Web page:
Firstly, altruism, contrary to popular belief, is not necessarily the antithesis of selfishness. People give money to feel-good charities so they can post the pictures of their sponsor-child on Facebook and accumulate “likes” from their friends. Priests give blessings to the elderly so they can get into Heaven. We can still do good things for our own selfish reasons. And we should. Because it helps everybody and hurts no one. And this is one of the Island’s chief principles.
In addition to this, there are other benefits to accepting a few people from the outside. Accepting some outsiders onto the Island will prevent us from suffering the ills of what anthropologists call “endogamy” – marrying within (and only within) the tribe. A society without immigrants just like a gene pool without new genes, will stagnate. Societies need new ideas, new inventions and new foods if they are to survive – Japanese robotics, Ethiopian intuitive road safety, Middle Eastern cuisine – the Island will benefit from all these fresh and new things. And we will need migrants to bring all these ideas, inventions and new foods to our doorstep.
So yes, inhabitants of the Island should accept refugees provided that these refugees can agree to abide by the principles of Island living. Let those who would do harm to our Island, leave the Island and let us still vet everybody who would come to the Island… For the good of the Island.
Thus, we arrive at the chief point of this piece. Retreating politically from developments in the World Outside is not the same as not having a foreign policy. Just as the Swiss gladly take foreign rich people’s money and the North Sentinelese stripped an Indian anthropologist naked and took his glasses, we can still have a give-and-take relationship with the World Outside – but we can do so from the isolation of our Island.
Perhaps the most pleasant consequence of dispensing with our old “selflessness” in favour of selfish isolationism will be the end of the liberal interventionism for which the current crisis in Iraq and the ISIS-pocalypse in Syria can partly be traced.
John Bolton may be right that a new state for Arab Sunnis is exactly what the Middle-East needs (although his designation of “Sunni-Stan” proves that he can’t differentiate between the languages of Central Asia and the Arabic-speaking Middle East), but it is not for us to say.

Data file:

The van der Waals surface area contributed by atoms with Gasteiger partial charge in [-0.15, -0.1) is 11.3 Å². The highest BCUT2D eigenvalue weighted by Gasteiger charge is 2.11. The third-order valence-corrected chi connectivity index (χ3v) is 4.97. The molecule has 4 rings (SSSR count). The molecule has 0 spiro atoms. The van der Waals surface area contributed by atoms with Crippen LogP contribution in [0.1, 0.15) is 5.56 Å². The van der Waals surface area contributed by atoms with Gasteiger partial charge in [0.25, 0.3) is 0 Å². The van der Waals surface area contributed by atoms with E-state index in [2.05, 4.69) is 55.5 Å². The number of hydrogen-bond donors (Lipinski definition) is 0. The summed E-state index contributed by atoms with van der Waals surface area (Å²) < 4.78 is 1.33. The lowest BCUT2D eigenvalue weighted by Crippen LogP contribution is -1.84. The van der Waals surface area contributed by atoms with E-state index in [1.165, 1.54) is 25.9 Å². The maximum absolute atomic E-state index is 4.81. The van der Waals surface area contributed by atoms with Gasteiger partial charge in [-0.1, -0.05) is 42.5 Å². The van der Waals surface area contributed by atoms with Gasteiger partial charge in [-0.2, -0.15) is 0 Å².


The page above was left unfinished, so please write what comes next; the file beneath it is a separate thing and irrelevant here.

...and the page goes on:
Others (including myself), have perhaps made similar blunders in their policy suggestions – confusing things which are happening overseas with things which might effect us. In a recent Washington Post article, Liz Sly has made a valiant effort to determine whether or not “it is too late to solve the mess in the Middle East?” The answer is of course “yes” it is too late to solve the mess in the Middle East. That place went down the toilet a long time ago. Ultimately however, Sly’s question is the wrong one to ask. The real question is: “should the West try to solve the problems of the Middle East?” or “was the West ever capable of solving the problems of the Middle East in the first place?” The answers to both of these questions is “no”. Since we can’t do anything for the Middle East I would argue that we shouldn’t bother trying in future. Thus, the Island.
It may indeed be that ISIS has become too big to ignore. Intensified military action may be required to destroy, finally, the little jihad-island ISIS has created for itself in Raqqa. We might need to drone Baghdadi’s death cult into oblivion before retreating into our little shell. You can call it pre-emptive isolationism. But after this war is over, after ISIS is defeated – it may be an Island mentality which will prevent us from inadvertently creating another ISIS – the ISIS of the future.
Thank you for your excellent article. If the United States (and it’s allies like my native Australia) had turned inward and self reflected after 9/11, the world and especially the middle eastern states would be a much more peaceful place. Sadly George W Bush expressed anger on behalf of the american people rather than reflective remorse, and our PM at the time got sucked into the whirlpool. We could all do with more reflection like yours.